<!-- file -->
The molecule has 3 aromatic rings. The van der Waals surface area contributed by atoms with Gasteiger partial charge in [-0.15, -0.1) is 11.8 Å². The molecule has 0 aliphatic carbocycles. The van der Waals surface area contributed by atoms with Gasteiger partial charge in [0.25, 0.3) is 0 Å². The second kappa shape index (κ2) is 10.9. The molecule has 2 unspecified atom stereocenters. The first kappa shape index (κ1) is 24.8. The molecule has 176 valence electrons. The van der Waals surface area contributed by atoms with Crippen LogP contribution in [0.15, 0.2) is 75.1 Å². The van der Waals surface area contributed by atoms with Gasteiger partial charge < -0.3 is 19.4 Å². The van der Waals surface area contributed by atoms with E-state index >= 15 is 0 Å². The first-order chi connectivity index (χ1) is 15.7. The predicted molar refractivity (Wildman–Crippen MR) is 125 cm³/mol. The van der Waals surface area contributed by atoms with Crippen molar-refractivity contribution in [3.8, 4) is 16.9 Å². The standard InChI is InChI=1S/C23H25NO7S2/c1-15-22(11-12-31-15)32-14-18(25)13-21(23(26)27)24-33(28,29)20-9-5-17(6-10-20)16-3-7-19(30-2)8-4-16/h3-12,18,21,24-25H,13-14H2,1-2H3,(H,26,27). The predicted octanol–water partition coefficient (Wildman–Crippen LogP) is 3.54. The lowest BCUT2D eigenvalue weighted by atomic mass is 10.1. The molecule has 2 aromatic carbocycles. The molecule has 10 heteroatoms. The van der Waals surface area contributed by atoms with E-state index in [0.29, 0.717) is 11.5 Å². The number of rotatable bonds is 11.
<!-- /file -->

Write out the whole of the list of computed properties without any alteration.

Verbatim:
The molecule has 3 aromatic rings. The van der Waals surface area contributed by atoms with Gasteiger partial charge in [-0.15, -0.1) is 11.8 Å². The molecule has 0 aliphatic carbocycles. The van der Waals surface area contributed by atoms with Gasteiger partial charge in [0.25, 0.3) is 0 Å². The second kappa shape index (κ2) is 10.9. The molecule has 2 unspecified atom stereocenters. The first kappa shape index (κ1) is 24.8. The molecule has 176 valence electrons. The van der Waals surface area contributed by atoms with Crippen LogP contribution in [0.15, 0.2) is 75.1 Å². The van der Waals surface area contributed by atoms with Gasteiger partial charge < -0.3 is 19.4 Å². The van der Waals surface area contributed by atoms with E-state index >= 15 is 0 Å². The first-order chi connectivity index (χ1) is 15.7. The predicted molar refractivity (Wildman–Crippen MR) is 125 cm³/mol. The van der Waals surface area contributed by atoms with Crippen molar-refractivity contribution in [3.8, 4) is 16.9 Å². The standard InChI is InChI=1S/C23H25NO7S2/c1-15-22(11-12-31-15)32-14-18(25)13-21(23(26)27)24-33(28,29)20-9-5-17(6-10-20)16-3-7-19(30-2)8-4-16/h3-12,18,21,24-25H,13-14H2,1-2H3,(H,26,27). The predicted octanol–water partition coefficient (Wildman–Crippen LogP) is 3.54. The lowest BCUT2D eigenvalue weighted by atomic mass is 10.1. The molecule has 2 aromatic carbocycles. The molecule has 10 heteroatoms. The van der Waals surface area contributed by atoms with E-state index in [0.29, 0.717) is 11.5 Å². The number of rotatable bonds is 11.